The social milieu of children grows in complexity as they develop, starting from parent-child and sibling relationships and expanding outside the family to include peer relationships. As early as infancy, children have been shown to display a preference for a specific social partner within their peer group (Howes, 1987 and Ross and Lollis, 1989). The amount of time spent interacting with friends as compared to non-friends (Rubin, Bukowski, Parker, & Bowker, 1998) and families (Larson, Richards, Moneta, Holmbeck, & Duckett, 1996) continues to increase as children reach middle childhood. Hence, as children mature, peer relationships become increasingly important and are of interest in the study of child development. A distinction can be made between two types of peer relationships. One involves interactions between non-friends and the other involves interactions with peers that are friends. Analysis of the interactions between friends, as compared to non-friends, has indicated that friendship relations are marked by a higher level of positive engagement, greater effectiveness of task performance, and better resolution of conflict (Newcomb & Bagwell, 1995). Friendship is a specific form of dyadic peer relationship that involves a complex set of skills incorporating knowledge in the area of social cognition, language, and emotions. It is characterised by a bond that is dynamic, stable, voluntary, and reciprocal in nature, involving a degree of mutual affection and preference, which results in the facilitation of socially related functions such as intimacy, companionship, and closeness (Freeman and Kasari, 1998, Howes, 1983 and Webster and Carter, 2007). In typically developing children, friendship has been shown to promote positive social, cognitive, and emotional development, all of which are influential in the overall sense of wellbeing (Hartup & Stevens, 1999). Children who have high quality friendships have also been shown to have a high sense of belonging at school (Hamm & Faircloth, 2005), positive perceptions of school (Ladd, 1990), a lower level of peer victimisation (Hodges, Boivin, Vitaro, & Bukowski, 1999), and better academic performance (Wentzel & Caldwell, 1997). The components of friendship and its functions continually evolve across the lifespan and are distinct within different age groups (Gilfford-Smith & Brownell, 2003). For example, younger children define their friendship mostly in terms of companionship, whereas older children often emphasise the importance of self-disclosure, loyalty, and intimacy in their friendships (Rose & Asher, 2000). The failure to develop successful peer relationships in the early years, on the other hand, has been shown to predict emotional and behavioural problems in children without developmental disabilities (Bagwell et al., 1998 and Hartup and Stevens, 1999). This may be because the opportunity to engage in peer interactions during the early years of life contributes to the development of fundamental skills such as communication, emotional regulation, conflict resolution, and co-operation skills, which are fundamental for successful future social relations (Hartup and Laursen, 1993 and Newcomb and Bagwell, 1995). Typical children usually acquire the basic skills necessary for social interaction simply through exposure to social situations, in which the process of implicit learning through imitation, modelling, and trial and error, take place (Meltzoff, Kuhl, Movellan, & Sejnowski, 2009). In typical children, therefore, mastery of the skills to socialise is often accomplished without many difficulties. Persistent impairments in social interaction and communication are typical of ASD diagnosis (American Psychiatric Association, 2000 and American Psychiatric Association, 2013). It is well documented that the majority of children with ASD experience great difficulties in developing friendships and peer relationships appropriate to their age (Fuentes et al., 2012, Hill and Frith, 2003, Sigman and Ruskin, 1999 and Travis and Sigman, 1998). In comparison with typical peers, children with ASD find acquisition of basic social interactional skills a challenging process, and often these skills need to be taught explicitly (Klinger, Klinger, & Pohlig, 2007). The study of friendship relations in children with ASD as compared to typical children is complicated by the presence of large variations in cognitive, linguistic, and social development, consistent with the continuum nature of the disorder (Witwer & Lecavalier, 2008). Researchers have identified a number of core impairments in children with autism that may affect social relationships. These impairments have been hypothesised to be both cognitive and emotional (Twachtman-Cullen, 2000). One aspect of cognitive impairment in ASD is apparent difficulty in understanding the mental states of others and hence, to some extent, in predicting their actions (Baron-Cohen, 1989). There are also impairments in executive functioning (Hill, 2006, Ozonoff et al., 1991 and Pennington and Ozonoff, 1996), which might influence problem solving ability and the abilities related to planning, remaining flexible, orienting, and attention shifting (Pascualvaca et al., 1998 and Townsend et al., 1996). In addition, children with autism may also show weak central coherence. That is, they may lack the ability to focus on the ‘bigger picture’ and may often only focus on specific parts of the situation (Frith and Happe, 1994 and Happe and Frith, 2006). Thus, the cognitive impairments in children with ASD may impact on their social ability to consider other's perspectives, to perceive and understand social and emotional cues (Lord, 1990), and to be flexible in their social encounters. There have been a limited number of studies reviewing the nature of relationships in children with disabilities, including ASD. Travis and Sigman (1998) reviewed the impact of social deficits on interpersonal relationships in children with ASD, but they did not specifically consider the concept of friendship. Webster and Carter (2007) provided a narrative systematic review that considered the nature of friendships in children with developmental disorders but did not specifically address children with ASD, where the nature of the social deficit is distinctive. The current paper provides a systematic review of studies that addressed the characteristics of friendship in the population of school-age children with a diagnosis of ASD. The following questions will be addressed: (a) who are the participants, (b) what methodologies have been employed, and (c) what is our understanding of friendship in children with ASD?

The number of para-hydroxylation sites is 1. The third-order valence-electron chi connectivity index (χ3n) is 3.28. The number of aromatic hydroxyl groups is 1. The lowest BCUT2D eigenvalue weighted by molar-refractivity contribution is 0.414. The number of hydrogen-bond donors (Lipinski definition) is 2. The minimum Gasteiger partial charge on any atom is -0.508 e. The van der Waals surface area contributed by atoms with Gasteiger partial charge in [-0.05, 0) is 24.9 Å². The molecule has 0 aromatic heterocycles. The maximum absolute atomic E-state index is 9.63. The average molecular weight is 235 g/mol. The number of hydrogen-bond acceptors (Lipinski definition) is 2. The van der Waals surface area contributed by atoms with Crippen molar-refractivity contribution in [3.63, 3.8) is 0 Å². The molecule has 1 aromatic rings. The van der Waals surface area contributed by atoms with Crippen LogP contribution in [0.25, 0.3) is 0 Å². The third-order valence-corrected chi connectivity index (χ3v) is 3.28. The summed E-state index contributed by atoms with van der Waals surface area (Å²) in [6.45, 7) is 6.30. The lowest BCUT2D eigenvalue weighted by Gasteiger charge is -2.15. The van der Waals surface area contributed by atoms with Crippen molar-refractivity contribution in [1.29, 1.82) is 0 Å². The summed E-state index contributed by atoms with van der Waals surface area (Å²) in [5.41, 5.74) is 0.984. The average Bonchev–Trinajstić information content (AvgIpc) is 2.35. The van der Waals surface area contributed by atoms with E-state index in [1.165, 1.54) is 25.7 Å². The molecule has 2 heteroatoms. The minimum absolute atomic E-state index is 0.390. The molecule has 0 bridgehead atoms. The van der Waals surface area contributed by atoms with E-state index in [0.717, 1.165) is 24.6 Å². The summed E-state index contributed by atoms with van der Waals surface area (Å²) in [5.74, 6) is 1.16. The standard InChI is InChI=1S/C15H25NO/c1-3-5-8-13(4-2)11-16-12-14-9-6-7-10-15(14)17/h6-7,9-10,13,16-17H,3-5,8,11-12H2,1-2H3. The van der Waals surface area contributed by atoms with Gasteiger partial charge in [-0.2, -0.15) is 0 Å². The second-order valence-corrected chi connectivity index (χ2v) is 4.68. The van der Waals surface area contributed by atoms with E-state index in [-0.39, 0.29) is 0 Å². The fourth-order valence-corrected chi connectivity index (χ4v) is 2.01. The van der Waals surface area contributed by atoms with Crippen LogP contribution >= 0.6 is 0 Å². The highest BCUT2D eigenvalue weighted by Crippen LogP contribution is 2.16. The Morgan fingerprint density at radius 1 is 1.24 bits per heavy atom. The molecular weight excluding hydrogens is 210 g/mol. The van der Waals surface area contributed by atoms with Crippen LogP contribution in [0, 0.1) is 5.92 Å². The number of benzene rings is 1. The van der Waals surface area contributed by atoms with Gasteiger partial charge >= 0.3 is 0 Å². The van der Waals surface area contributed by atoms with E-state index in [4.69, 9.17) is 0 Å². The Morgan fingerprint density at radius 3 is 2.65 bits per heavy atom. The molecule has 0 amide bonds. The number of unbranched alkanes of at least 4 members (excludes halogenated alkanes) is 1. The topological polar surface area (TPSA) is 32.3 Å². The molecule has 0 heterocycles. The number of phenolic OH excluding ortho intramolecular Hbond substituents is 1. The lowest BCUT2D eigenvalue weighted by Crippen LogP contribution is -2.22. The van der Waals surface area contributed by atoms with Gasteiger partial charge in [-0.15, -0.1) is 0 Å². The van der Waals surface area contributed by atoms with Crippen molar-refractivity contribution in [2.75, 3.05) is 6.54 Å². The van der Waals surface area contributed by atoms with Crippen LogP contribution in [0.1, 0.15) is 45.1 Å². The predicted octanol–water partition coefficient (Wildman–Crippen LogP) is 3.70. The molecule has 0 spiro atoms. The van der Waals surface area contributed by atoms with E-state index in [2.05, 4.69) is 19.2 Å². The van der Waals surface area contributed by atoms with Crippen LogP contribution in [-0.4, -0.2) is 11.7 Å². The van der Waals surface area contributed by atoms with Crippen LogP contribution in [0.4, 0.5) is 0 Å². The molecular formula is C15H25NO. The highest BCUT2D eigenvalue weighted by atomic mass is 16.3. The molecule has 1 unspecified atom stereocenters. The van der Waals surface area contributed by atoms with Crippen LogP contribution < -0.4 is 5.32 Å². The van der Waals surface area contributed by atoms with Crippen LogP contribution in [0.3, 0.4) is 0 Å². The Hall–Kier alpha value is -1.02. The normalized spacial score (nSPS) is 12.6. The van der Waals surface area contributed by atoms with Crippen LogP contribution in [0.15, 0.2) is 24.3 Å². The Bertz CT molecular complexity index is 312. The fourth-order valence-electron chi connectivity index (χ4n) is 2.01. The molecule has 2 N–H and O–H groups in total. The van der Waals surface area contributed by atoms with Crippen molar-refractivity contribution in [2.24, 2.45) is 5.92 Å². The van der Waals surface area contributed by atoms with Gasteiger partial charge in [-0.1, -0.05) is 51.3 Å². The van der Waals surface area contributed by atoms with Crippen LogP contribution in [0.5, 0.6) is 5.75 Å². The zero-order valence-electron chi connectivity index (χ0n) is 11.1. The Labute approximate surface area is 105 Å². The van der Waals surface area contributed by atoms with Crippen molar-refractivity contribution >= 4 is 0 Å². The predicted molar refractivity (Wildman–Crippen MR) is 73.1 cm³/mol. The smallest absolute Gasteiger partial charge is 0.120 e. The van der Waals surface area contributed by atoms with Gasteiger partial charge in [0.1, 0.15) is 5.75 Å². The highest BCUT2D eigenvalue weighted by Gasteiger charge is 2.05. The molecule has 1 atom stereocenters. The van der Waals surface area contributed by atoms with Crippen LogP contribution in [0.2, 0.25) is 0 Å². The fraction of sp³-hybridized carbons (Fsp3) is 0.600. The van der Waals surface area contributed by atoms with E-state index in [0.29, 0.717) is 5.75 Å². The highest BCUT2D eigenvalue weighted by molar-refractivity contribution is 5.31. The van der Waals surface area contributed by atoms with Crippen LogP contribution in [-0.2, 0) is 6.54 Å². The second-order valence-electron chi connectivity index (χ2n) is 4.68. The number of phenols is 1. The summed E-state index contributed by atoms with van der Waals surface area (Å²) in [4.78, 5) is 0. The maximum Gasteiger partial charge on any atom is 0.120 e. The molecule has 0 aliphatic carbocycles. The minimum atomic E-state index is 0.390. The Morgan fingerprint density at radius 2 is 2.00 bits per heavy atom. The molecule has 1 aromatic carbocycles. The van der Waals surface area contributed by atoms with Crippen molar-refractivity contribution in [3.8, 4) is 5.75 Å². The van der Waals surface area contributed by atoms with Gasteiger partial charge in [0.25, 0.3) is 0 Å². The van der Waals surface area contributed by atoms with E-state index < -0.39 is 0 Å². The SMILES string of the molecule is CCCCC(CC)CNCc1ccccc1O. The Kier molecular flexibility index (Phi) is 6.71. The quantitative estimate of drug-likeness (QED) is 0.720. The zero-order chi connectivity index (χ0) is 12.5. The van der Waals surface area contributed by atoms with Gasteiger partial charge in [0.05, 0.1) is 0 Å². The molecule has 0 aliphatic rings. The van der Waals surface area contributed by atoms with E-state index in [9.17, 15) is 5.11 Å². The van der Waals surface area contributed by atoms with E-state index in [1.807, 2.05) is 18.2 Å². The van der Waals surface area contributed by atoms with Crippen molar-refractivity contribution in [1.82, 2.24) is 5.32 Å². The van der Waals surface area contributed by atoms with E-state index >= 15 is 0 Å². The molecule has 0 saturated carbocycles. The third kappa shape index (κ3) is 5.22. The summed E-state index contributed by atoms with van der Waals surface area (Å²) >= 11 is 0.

نتیجه گیری انگلیسی
This systematic review has provided a summary of the current state of knowledge on the characteristics of friendship in children and adolescents with ASD. A clearer picture of the nature of friendship in children with ASD is emerging, but several gaps are evident in our knowledge. These include limited data on children who have intellectual disability, restricted information on the perspective of nominated friends, and circumscribed data on statisfaction with friendship relationships. A number of methodological limitations are evident in extant research including issues with verification of friendship nomination and extensive reliance on report measures. Future research should include confirmation from the nominated friend that a friendship exists and should also make more use of observational measures.